If you’re anything like me, the thought of tilling your garden soil can be a little daunting. You may worry about weeds taking over, or having to weed the garden again after tilling it. You may also worry about ruining your back or knees by doing this hard work. Well, I’m here to tell you that all of these things are worth it! Here’s why:
It’s a time of year when you can work the soil without it baking in the hot sun.
This is an important benefit, because it’s a time of year when you can work the soil without it baking in the hot sun. Working the soil in fall means that you have more energy to get your garden ready for winter. You won’t tire out as quickly, and you’re more likely to be able to sustain yourself throughout your day (or season) of gardening.
The fall is also when most people are getting prepared for winter anyway—whether that’s by cleaning out their shed, digging up plants from their gardens and storing them indoors or making plans for next year’s garden season!
This is all excellent news for anyone looking to get some fresh air outside this autumn season!
It’s less stressful on your back, and less strenuous than working the soil in hotter weather.
When it comes to gardening, it’s important to consider what makes each season different. For example, in fall, you can work in cooler temperatures—making it easier on your back and less strenuous than working the soil in hotter weather. You also don’t have to worry about sunburn or getting sweaty, which can make all the difference when you’re out under the sun for hours at a time. And since our bodies are more likely to be at their strongest during these months (the leaves don’t burn us as much), there’s less chance of injury!
You’re less likely to be attacked by mosquitoes.
Fall is a great time to tend to your garden and do some heavy lifting, as you’re less likely to be attacked by mosquitoes.
Mosquitoes are more active in the spring and summer months, so they’ll be laying low this time of year. But that doesn’t mean there’s no chance of getting bitten! If you’re really worried about being plagued by mosquitoes in your own backyard, here are two tips: First, keep yourself covered up with long-sleeved clothing and pants when working outside. Second, try breathing through your mouth instead of nose—mosquitoes are attracted to carbon dioxide so if you breathe out faster without exhaling any air through your nostrils (which produces CO2), then it might just drive them away from you!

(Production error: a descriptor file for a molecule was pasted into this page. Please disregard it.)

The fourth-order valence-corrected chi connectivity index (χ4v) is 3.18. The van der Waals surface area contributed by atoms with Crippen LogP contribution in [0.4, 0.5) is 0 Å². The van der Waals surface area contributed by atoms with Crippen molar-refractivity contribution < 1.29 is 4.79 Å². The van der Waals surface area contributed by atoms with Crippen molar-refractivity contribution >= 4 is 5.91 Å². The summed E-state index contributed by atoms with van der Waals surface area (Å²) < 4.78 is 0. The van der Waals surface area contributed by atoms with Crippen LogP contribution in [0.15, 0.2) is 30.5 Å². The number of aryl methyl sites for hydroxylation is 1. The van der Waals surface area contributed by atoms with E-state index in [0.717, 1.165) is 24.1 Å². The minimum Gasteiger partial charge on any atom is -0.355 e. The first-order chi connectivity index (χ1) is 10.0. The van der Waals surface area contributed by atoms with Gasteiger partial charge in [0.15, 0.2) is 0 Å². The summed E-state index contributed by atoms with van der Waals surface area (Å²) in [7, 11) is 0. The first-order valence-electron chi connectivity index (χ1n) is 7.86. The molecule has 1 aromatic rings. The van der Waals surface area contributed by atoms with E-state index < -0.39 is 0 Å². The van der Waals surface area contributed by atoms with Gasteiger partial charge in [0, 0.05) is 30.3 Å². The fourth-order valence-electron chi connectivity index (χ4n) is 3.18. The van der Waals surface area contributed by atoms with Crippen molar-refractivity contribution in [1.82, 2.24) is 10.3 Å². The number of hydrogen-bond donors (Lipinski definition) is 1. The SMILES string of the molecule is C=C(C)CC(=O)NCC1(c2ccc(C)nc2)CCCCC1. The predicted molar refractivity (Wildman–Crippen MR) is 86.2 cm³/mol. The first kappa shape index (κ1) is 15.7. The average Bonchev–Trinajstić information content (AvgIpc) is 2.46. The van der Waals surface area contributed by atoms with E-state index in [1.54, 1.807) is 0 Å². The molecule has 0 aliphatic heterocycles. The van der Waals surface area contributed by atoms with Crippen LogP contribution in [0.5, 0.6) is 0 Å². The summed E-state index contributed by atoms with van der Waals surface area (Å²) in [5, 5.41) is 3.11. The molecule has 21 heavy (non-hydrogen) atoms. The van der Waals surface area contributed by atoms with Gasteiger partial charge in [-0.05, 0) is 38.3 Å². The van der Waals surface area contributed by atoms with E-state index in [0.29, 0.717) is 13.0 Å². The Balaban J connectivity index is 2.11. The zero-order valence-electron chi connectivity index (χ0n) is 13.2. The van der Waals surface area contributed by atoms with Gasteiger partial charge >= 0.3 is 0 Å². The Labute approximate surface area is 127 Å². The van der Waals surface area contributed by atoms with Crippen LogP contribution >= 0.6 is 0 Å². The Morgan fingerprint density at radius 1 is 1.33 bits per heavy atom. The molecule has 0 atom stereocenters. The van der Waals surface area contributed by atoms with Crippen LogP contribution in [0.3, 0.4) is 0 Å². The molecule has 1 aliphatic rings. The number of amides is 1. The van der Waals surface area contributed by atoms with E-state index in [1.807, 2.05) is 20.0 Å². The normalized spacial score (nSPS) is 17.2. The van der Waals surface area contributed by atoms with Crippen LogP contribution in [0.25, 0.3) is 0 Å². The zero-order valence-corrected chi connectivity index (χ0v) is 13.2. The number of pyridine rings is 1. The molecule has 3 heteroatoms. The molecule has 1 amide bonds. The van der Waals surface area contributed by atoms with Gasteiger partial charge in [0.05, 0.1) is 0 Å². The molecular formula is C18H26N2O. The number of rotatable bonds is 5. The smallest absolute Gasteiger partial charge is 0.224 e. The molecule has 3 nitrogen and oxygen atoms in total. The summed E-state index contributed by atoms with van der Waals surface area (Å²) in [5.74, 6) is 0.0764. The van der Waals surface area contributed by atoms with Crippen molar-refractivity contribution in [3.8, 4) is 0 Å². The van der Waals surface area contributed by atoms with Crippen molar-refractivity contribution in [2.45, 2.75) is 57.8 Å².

The fall leaves make more compost to till into your soil.
As the leaves fall, you’ll have plenty of them to compost. You can collect them from your yard or from the street in front of your house.
When you till them in, they will turn into a nutrient-rich soil that will help your plants thrive. The tilled leaves will also break down into a fine mulch that keeps weeds at bay and retains moisture in the soil when it rains or snows.
You can help remove roots that may grow into your garden, and other debris like rocks and glass.
In addition to helping you prepare for the winter, tilling your soil can also help you remove roots that may grow into your garden, and other debris like rocks and glass. Roots can be a problem in the garden: they can grow right into the base of plants, or even under them, damaging them. They also hold moisture in rainstorms – which is why you’ll see so many holes in lawns after heavy rains! Removing these is important for healthy growth of your plants.
Fall is a great time to till your soil to prepare for spring planting!
Tilling in fall is easier than tilling in spring. The ground isn’t as hard, and it’s not as hot.
In fall you can add leaves to your compost pile so the nutrients from them will be available next season.
Fall is a great time to till your soil to prepare for spring planting! You can do this by hand, with a rototiller or even a tractor if you have access. However you choose to do it, remember that tilling can be very hard work so be sure to take breaks when needed and make sure that if you’re tilling on the ground where it may get muddy later in the year (or next year), wear some sturdy boots. We hope these tips will help make tilling less stressful and more rewarding for everyone!